“On the flyer, we put a phone number and said, tell folks to call to get an appointment,” Thomas-Hockaday said. “That was super easy for people and so much better for us. And we had an intake person that was working the phone all day.”
The staff vaccinated another 600 people. And, Thomas-Hockaday said, the institute is still getting calls asking when it will have another event like this.
“For anyone to say that people don't want the vaccine in Black or brown communities, or there's hesitancies, I really have to push back very hard on that, because what we have been seeing is it's not lack of desire,” she said. “It's the lack of access and lack of information on how they can get it.”
The Harvest Foundation and the Allied Health Institute’s clinic was open to anyone, but it attracted many people of color, Lofton said, likely because the organizations running it were Black-led.
“I think there’s that cultural connectivity of comfort when you can come to a place where vaccines are conducted by people of color,” he said, noting the history of racism within the health care industry. “Sometimes you want to go where folks understand your lived experience and … share those same historical traumas.”
The clinic attracted Nelson Linder, president of the Austin chapter of the NAACP. He said he had called multiple vaccine providers to schedule an appointment, but never got a call back. So, when he heard about the walk-in opportunity at the Harvest Foundation, he decided to go there.
The event made him feel relaxed, he said, and organizers let attendees know everything would be OK.
"It’s amazing how many folks know each other on a friendship basis. Why not utilize that? We trust the folks that we know."
“The staff there were very pleasant and very culturally competent,” he said. “And that made a big difference.”
Linder said he feels more community-based organizations should be given the resources to help increase vaccine access in East Austin.
“It’s amazing how many folks know each other on a friendship basis. Why not utilize that?” he said. “We trust the folks that we know.”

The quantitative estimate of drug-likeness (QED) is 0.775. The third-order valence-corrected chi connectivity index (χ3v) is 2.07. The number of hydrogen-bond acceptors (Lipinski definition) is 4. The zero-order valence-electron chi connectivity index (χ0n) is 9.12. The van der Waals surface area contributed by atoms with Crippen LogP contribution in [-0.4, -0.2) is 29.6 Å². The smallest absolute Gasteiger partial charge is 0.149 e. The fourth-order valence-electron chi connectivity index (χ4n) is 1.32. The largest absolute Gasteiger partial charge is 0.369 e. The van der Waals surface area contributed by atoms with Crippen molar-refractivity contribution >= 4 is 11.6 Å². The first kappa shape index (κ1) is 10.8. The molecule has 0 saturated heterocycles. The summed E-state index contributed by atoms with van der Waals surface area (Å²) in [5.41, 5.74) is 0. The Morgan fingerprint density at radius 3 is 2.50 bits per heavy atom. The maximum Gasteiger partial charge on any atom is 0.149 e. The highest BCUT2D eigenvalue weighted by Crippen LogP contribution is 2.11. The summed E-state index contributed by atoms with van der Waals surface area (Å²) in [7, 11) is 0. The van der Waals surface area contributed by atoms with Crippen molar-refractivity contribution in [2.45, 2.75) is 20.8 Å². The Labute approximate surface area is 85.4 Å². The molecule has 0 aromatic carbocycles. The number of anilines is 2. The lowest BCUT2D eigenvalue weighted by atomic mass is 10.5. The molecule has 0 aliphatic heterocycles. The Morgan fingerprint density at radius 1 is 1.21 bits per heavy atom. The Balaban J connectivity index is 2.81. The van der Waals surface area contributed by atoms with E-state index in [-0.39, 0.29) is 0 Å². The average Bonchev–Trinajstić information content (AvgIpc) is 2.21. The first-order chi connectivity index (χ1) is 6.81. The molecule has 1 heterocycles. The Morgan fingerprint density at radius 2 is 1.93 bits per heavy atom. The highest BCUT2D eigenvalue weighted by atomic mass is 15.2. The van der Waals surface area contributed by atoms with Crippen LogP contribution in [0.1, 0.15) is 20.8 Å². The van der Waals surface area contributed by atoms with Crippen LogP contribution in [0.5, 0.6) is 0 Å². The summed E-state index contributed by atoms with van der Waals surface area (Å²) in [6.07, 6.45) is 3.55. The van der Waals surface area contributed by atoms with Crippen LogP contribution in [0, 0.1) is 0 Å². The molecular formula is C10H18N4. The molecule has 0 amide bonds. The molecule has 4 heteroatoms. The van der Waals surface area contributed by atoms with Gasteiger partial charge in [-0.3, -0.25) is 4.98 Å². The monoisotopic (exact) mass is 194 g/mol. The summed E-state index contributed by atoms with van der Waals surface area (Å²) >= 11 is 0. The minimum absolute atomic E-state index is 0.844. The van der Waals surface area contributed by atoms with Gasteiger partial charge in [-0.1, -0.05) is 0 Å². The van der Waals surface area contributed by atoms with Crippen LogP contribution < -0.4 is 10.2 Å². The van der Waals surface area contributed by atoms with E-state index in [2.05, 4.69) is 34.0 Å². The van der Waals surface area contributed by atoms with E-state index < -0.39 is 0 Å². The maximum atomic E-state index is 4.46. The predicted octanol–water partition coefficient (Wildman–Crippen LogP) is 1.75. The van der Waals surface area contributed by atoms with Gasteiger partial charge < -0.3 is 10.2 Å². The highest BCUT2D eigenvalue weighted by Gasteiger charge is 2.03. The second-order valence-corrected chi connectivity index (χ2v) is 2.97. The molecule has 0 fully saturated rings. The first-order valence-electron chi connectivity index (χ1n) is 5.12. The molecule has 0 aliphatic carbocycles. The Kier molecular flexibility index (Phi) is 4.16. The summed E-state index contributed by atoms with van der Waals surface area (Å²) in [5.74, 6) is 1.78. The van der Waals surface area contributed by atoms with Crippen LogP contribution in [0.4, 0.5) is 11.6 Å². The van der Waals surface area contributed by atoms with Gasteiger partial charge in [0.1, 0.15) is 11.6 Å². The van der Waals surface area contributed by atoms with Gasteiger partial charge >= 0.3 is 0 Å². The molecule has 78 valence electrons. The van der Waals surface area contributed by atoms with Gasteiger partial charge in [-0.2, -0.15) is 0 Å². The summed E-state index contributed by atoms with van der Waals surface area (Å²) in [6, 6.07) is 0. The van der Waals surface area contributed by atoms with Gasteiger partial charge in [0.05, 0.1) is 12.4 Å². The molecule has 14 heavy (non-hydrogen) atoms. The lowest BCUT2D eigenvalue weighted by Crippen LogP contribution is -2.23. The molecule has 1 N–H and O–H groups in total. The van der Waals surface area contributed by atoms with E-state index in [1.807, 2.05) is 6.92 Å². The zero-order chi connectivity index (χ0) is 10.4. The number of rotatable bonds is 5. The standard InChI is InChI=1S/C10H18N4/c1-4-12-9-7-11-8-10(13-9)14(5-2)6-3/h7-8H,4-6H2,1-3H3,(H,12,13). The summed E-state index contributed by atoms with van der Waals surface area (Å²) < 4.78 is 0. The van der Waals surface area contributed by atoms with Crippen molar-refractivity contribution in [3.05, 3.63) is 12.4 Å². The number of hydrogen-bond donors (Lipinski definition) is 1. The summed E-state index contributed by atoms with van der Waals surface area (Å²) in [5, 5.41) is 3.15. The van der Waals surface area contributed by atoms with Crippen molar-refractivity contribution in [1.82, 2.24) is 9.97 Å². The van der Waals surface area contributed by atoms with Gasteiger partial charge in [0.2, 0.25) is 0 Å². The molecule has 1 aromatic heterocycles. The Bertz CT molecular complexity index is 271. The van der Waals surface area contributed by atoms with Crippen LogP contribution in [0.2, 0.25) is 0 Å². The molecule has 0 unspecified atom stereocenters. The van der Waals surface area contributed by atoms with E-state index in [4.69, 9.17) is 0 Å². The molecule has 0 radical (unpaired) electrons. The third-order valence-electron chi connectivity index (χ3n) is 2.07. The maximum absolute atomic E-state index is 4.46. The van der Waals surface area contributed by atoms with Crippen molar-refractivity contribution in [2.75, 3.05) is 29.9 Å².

The Allied Health Institute has been approved to be a vaccine provider, Thomas-Hockaday said. She said it is looking into hosting a couple walk-in clinics every week — perhaps one one evening each week and another every Saturday. Not requiring an appointment gives folks more flexibility, she said.
“You have to have flexibility,” she said. “It’s the same concept as voting. Your early voting is for people who work during the day or work on the weekends and don’t have the ability to do that one day.”
But while the institute has the ability to order vaccines, it needs money to be able to pay staff to administer them, she said. Many distributions, like the one at COTA, have relied on volunteers.
“I’m happy to see us volunteering,” Thomas-Hockaday said. “But these folks are providing a service to the community. They have a specialized skill and they should be compensated for that skill. You can ask a person to volunteer once. You can probably get them to do it twice. But when you're starting to ask folks to do the level of work that needs to be done to get everybody to that 85% herd immunity, you're talking about asking people to volunteer every weekend or every week.”
The Allied Health Institute is seeking out this funding, she said, and working with private organizations that have asked the institute to vaccinate their employees.
“I mean, honestly, to do what we want to do,” she said, “we really have to have our city and county officials sit down and talk to us and finalize plans and start writing some checks so that we can do the good work we need to do in the community.”